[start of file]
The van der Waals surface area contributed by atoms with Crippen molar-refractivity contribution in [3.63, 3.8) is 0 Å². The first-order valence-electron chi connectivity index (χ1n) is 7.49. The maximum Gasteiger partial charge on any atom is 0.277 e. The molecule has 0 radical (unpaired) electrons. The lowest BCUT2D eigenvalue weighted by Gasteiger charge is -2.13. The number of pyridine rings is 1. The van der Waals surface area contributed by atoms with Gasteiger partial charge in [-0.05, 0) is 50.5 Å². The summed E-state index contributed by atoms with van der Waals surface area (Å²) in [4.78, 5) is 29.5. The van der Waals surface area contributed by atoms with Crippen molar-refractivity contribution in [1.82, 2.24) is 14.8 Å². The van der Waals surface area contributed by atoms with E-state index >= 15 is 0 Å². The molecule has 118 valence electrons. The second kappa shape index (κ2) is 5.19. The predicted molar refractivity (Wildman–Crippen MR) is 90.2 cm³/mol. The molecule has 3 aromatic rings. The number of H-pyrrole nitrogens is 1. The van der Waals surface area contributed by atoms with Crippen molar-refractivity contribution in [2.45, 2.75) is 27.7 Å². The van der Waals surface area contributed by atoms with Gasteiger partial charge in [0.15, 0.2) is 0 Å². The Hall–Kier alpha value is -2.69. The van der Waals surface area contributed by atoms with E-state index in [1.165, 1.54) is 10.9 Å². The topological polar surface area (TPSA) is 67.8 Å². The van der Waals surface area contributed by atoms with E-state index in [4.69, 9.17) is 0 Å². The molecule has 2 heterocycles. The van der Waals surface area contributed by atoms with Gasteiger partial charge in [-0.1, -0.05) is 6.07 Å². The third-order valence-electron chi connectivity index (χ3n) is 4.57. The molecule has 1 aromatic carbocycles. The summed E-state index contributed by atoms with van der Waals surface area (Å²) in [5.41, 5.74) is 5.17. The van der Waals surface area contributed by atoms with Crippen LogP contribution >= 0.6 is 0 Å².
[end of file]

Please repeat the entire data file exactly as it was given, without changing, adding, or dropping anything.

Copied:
The van der Waals surface area contributed by atoms with Crippen molar-refractivity contribution in [3.63, 3.8) is 0 Å². The first-order valence-electron chi connectivity index (χ1n) is 7.49. The maximum Gasteiger partial charge on any atom is 0.277 e. The molecule has 0 radical (unpaired) electrons. The lowest BCUT2D eigenvalue weighted by Gasteiger charge is -2.13. The number of pyridine rings is 1. The van der Waals surface area contributed by atoms with Gasteiger partial charge in [-0.05, 0) is 50.5 Å². The summed E-state index contributed by atoms with van der Waals surface area (Å²) in [4.78, 5) is 29.5. The van der Waals surface area contributed by atoms with Crippen molar-refractivity contribution in [1.82, 2.24) is 14.8 Å². The van der Waals surface area contributed by atoms with E-state index >= 15 is 0 Å². The molecule has 118 valence electrons. The second kappa shape index (κ2) is 5.19. The predicted molar refractivity (Wildman–Crippen MR) is 90.2 cm³/mol. The molecule has 3 aromatic rings. The number of H-pyrrole nitrogens is 1. The van der Waals surface area contributed by atoms with Crippen molar-refractivity contribution in [2.45, 2.75) is 27.7 Å². The van der Waals surface area contributed by atoms with Gasteiger partial charge in [0.15, 0.2) is 0 Å². The Hall–Kier alpha value is -2.69. The van der Waals surface area contributed by atoms with E-state index in [1.165, 1.54) is 10.9 Å². The topological polar surface area (TPSA) is 67.8 Å². The van der Waals surface area contributed by atoms with E-state index in [4.69, 9.17) is 0 Å². The molecule has 2 heterocycles. The van der Waals surface area contributed by atoms with Gasteiger partial charge in [-0.1, -0.05) is 6.07 Å². The third-order valence-electron chi connectivity index (χ3n) is 4.57. The molecule has 1 aromatic carbocycles. The summed E-state index contributed by atoms with van der Waals surface area (Å²) in [5.41, 5.74) is 5.17. The van der Waals surface area contributed by atoms with Crippen LogP contribution >= 0.6 is 0 Å².